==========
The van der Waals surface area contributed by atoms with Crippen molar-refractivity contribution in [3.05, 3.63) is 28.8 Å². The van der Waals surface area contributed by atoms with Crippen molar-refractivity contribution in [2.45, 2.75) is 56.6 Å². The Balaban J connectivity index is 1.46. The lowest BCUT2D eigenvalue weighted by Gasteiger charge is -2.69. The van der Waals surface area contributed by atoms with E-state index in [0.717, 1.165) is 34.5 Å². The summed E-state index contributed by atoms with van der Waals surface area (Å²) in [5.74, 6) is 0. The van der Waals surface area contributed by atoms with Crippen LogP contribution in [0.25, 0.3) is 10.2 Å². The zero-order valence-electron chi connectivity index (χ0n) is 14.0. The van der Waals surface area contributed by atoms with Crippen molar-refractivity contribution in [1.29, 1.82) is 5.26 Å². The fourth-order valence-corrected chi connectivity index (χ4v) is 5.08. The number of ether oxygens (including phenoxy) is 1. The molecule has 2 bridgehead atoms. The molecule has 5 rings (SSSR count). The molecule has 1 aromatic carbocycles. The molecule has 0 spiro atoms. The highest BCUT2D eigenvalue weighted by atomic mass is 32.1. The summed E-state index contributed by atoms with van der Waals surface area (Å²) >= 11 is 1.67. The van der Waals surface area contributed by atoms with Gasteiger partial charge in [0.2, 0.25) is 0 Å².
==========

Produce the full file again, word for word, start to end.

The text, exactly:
The van der Waals surface area contributed by atoms with Crippen molar-refractivity contribution in [3.05, 3.63) is 28.8 Å². The van der Waals surface area contributed by atoms with Crippen molar-refractivity contribution in [2.45, 2.75) is 56.6 Å². The Balaban J connectivity index is 1.46. The lowest BCUT2D eigenvalue weighted by Gasteiger charge is -2.69. The van der Waals surface area contributed by atoms with E-state index in [0.717, 1.165) is 34.5 Å². The summed E-state index contributed by atoms with van der Waals surface area (Å²) in [5.74, 6) is 0. The van der Waals surface area contributed by atoms with Crippen LogP contribution in [0.25, 0.3) is 10.2 Å². The zero-order valence-electron chi connectivity index (χ0n) is 14.0. The van der Waals surface area contributed by atoms with Crippen molar-refractivity contribution in [1.29, 1.82) is 5.26 Å². The fourth-order valence-corrected chi connectivity index (χ4v) is 5.08. The number of ether oxygens (including phenoxy) is 1. The molecule has 2 bridgehead atoms. The molecule has 5 rings (SSSR count). The molecule has 1 aromatic carbocycles. The molecule has 0 spiro atoms. The highest BCUT2D eigenvalue weighted by atomic mass is 32.1. The summed E-state index contributed by atoms with van der Waals surface area (Å²) >= 11 is 1.67. The van der Waals surface area contributed by atoms with Gasteiger partial charge in [0.2, 0.25) is 0 Å².